Very recently one of my friends asked me how I’m so “chill” even with 3 young kids. I laughed because I don’t feel very chill… and then said “Therapy. Lots and lots of therapy.” Cause don’t worry, I’m a mess inside. I worry about everything. But therapy has given me the tools to manage that anxiety and move forward in my life. I love therapy. Like, really love it. Like, I never want to stop even though sometimes I run out of things to talk about. Ok, that’s not true, I always have something to talk about.
I have been in therapy off and on since I was 16. But nothing like having some postpartum anxiety after my first baby was born to kick it into gear again. It’s like my whole life was preparing for the moment(s) I would be consumed by parenting. Sometimes it feels like a joke from the universe. “You thought studying for that college exam was stressful…HAHAHAHA. How’s it going with three kids 4 and under?”
It’s going ok, thankyouverymuch, universe. (thanks to…..therapy!)
So many people are embarrassed by going to therapy, and I so totally get that. That was me until about…a few weeks ago, a day ago, hitting post on this blog? Nothing monumental happened, but years of knowing in my heart that we need to be more forgiving of ourselves, supportive of our friends and family who need therapy and realizing that going to therapy isn’t a sign of weakness finally all clicked for me very recently. Cue blog post.
Let’s clear the air on some very misinformed concepts that I have heard about people who go to therapy.
- Someone who goes to therapy is weak, unable to cope because of a personal fault, and probably a little weird. Well shoot, that’s a little harsh! But, sadly, pretty common misconception that I have heard several times. I might be a little biased, but I genuinely believe seeking help for any struggle or challenge is a sign of strength. Wanting to learn how to overcome personal struggles is absolutely a sign of maturity, intelligence and selfless kindness. It’s impossible to support others, be your best self, and give the way you want if you are overwhelmed with personal challenges. And, fyi, we’re all a little weird!
- Therapy is a waste of time- what happened in your childhood is not important now, live in the present, don’t live in the past. Hmmmm….several things. Therapy isn’t all about discussing your childhood. However, if you do discuss your childhood, learning about the ways in which certain childhood experiences have shaped your current, adult perspective, relationships and comfort level is incredibly important for understanding the “why” of you today! Does that mean it’s an excuse to carry a chip on your shoulder, obviously not. But, you can learn from your history, work on new ways to think about things and move forward with a healthier attitude! You’re not walking around with a big chip on your shoulder, you’re walking around with knowledge, and knowledge is power.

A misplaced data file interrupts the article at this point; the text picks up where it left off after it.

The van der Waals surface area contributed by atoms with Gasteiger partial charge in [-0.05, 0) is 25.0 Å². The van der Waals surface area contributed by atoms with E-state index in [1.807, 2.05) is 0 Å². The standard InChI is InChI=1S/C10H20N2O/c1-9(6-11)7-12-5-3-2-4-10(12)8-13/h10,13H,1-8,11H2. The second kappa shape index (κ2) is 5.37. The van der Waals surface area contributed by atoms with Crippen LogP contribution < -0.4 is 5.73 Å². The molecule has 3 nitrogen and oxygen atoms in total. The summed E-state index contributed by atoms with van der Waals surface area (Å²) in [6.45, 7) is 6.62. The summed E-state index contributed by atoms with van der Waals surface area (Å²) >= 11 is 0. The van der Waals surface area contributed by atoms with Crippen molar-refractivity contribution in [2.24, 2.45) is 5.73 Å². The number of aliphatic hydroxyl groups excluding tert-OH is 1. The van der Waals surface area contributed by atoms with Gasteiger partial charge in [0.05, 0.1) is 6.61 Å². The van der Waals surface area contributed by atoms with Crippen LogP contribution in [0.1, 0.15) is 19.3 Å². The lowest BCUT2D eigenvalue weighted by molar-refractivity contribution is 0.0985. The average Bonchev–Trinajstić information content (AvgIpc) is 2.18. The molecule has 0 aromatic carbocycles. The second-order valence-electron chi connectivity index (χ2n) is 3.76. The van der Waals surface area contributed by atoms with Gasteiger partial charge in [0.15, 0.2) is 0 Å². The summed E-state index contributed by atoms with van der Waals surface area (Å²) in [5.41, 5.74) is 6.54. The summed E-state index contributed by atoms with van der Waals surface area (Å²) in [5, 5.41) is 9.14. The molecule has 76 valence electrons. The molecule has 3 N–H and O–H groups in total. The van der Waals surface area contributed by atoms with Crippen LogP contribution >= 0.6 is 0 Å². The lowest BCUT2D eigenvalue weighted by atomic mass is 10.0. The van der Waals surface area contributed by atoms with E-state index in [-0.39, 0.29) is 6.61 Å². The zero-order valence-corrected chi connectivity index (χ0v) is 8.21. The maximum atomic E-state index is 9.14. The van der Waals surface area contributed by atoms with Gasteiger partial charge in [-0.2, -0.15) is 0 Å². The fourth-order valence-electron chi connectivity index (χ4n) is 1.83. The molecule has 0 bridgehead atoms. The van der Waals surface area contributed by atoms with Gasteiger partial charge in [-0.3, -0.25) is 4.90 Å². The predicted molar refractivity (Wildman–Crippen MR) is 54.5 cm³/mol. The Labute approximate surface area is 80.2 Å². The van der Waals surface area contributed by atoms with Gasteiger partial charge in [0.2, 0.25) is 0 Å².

- Needing therapy is so embarrassing, I should just be able to get my act together. I’ve got some questions for you. Do you need an annual wellness check from your physician? Do you need to go to the dentist twice a year to get your oral health checked? Do you need to make sure you eat healthy foods, exercise, have fun, find hobbies, enjoy life? It seems bizarre to me that one would want to take care of every aspect of their body except their minds. The very essence of their being. Of course there are other ways to take care of your mind, but why be embarrassed about one option to keep your mental health in tip-top shape?
- Ok, I do go to therapy, but I’m not going to tell anyone. That’s weird to tell people, what will they think?! Ok, I get that. I totally get that. I don’t think going to therapy is weird, but I do get wanting to keep certain aspects of your life private. I also think that if talking about mental health were more socially acceptable and having a psychological evaluation had less stigma, we might have a healthier community. This isn’t the “fix it” ticket for the increased mental health struggles, I’m not naive, but I do think we need to break down the barriers for people to feel comfortable accessing resources for their mental health.
Acknowledging my limitations, working hard towards being the person I want to be and learning the tools I need for coping with my worry brain have made me a much better person, and there is no way I could have done that, or continue to do that, without therapy.
I don’t think it’s necessary to share with everyone I meet that I go to therapy. In fact, it rarely comes up in conversation. But, I’ve started mentioning it when it’s relevant. Maybe if we can break down the wall of “perfection” and “I’m fine” and recognize that more people than we think need extra support for their emotional health we can change the attitude to: not only is it ok to seek help, it’s a sign of strength, intelligence and maturity.